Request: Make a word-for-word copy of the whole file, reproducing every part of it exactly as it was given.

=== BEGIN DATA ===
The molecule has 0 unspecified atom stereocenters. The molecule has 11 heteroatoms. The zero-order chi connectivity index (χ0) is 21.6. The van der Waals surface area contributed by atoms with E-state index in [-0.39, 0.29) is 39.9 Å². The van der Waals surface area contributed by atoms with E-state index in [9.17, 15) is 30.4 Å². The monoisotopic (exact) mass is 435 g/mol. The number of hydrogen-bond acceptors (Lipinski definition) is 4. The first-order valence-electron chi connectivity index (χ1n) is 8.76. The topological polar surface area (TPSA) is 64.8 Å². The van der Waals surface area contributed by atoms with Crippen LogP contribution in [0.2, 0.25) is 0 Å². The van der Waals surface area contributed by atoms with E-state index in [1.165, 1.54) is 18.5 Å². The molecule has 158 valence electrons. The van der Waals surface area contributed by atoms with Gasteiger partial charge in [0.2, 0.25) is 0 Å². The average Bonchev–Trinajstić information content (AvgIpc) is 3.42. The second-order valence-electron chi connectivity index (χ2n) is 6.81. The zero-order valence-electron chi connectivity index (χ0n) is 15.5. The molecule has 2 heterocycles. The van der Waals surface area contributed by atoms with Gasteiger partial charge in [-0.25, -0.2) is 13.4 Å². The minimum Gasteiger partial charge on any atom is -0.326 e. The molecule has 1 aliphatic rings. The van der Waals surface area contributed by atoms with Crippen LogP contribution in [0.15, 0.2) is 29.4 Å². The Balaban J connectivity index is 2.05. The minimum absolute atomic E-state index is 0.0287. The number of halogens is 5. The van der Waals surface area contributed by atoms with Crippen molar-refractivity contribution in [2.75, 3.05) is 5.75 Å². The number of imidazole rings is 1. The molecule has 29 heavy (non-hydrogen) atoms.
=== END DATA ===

The molecule has 0 unspecified atom stereocenters. The molecule has 11 heteroatoms. The zero-order chi connectivity index (χ0) is 21.6. The van der Waals surface area contributed by atoms with E-state index in [-0.39, 0.29) is 39.9 Å². The van der Waals surface area contributed by atoms with E-state index in [9.17, 15) is 30.4 Å². The monoisotopic (exact) mass is 435 g/mol. The number of hydrogen-bond acceptors (Lipinski definition) is 4. The first-order valence-electron chi connectivity index (χ1n) is 8.76. The topological polar surface area (TPSA) is 64.8 Å². The van der Waals surface area contributed by atoms with Crippen LogP contribution in [0.2, 0.25) is 0 Å². The van der Waals surface area contributed by atoms with E-state index in [1.165, 1.54) is 18.5 Å². The molecule has 158 valence electrons. The van der Waals surface area contributed by atoms with Gasteiger partial charge in [0.2, 0.25) is 0 Å². The average Bonchev–Trinajstić information content (AvgIpc) is 3.42. The second-order valence-electron chi connectivity index (χ2n) is 6.81. The zero-order valence-electron chi connectivity index (χ0n) is 15.5. The molecule has 2 heterocycles. The van der Waals surface area contributed by atoms with Gasteiger partial charge in [-0.25, -0.2) is 13.4 Å². The minimum Gasteiger partial charge on any atom is -0.326 e. The molecule has 1 aliphatic rings. The van der Waals surface area contributed by atoms with Crippen LogP contribution in [0.15, 0.2) is 29.4 Å². The Balaban J connectivity index is 2.05. The minimum absolute atomic E-state index is 0.0287. The number of halogens is 5. The van der Waals surface area contributed by atoms with Crippen molar-refractivity contribution in [2.75, 3.05) is 5.75 Å². The number of imidazole rings is 1. The molecule has 29 heavy (non-hydrogen) atoms.